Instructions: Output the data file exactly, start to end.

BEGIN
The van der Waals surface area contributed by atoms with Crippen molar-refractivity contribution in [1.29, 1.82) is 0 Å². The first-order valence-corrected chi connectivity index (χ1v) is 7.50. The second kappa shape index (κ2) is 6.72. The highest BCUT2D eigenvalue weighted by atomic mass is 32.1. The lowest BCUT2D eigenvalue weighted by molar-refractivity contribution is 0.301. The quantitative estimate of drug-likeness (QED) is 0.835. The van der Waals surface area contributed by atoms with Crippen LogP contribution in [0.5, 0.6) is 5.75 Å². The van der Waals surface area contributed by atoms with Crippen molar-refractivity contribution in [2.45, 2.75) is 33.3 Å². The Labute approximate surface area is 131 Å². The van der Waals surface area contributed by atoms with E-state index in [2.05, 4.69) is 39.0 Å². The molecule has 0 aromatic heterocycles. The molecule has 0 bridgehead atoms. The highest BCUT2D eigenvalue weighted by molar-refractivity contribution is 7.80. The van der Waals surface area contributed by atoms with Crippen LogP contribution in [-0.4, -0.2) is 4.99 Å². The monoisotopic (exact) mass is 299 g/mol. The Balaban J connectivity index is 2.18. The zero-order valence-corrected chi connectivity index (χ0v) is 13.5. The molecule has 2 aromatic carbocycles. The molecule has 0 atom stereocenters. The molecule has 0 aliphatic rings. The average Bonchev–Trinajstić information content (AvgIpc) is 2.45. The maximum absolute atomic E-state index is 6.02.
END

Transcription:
The van der Waals surface area contributed by atoms with Crippen molar-refractivity contribution in [1.29, 1.82) is 0 Å². The first-order valence-corrected chi connectivity index (χ1v) is 7.50. The second kappa shape index (κ2) is 6.72. The highest BCUT2D eigenvalue weighted by atomic mass is 32.1. The lowest BCUT2D eigenvalue weighted by molar-refractivity contribution is 0.301. The quantitative estimate of drug-likeness (QED) is 0.835. The van der Waals surface area contributed by atoms with Crippen LogP contribution in [0.5, 0.6) is 5.75 Å². The van der Waals surface area contributed by atoms with Crippen molar-refractivity contribution in [2.45, 2.75) is 33.3 Å². The Labute approximate surface area is 131 Å². The van der Waals surface area contributed by atoms with E-state index in [2.05, 4.69) is 39.0 Å². The molecule has 0 aromatic heterocycles. The molecule has 0 bridgehead atoms. The highest BCUT2D eigenvalue weighted by molar-refractivity contribution is 7.80. The van der Waals surface area contributed by atoms with Crippen LogP contribution in [-0.4, -0.2) is 4.99 Å². The monoisotopic (exact) mass is 299 g/mol. The Balaban J connectivity index is 2.18. The zero-order valence-corrected chi connectivity index (χ0v) is 13.5. The molecule has 2 aromatic carbocycles. The molecule has 0 atom stereocenters. The molecule has 0 aliphatic rings. The average Bonchev–Trinajstić information content (AvgIpc) is 2.45. The maximum absolute atomic E-state index is 6.02.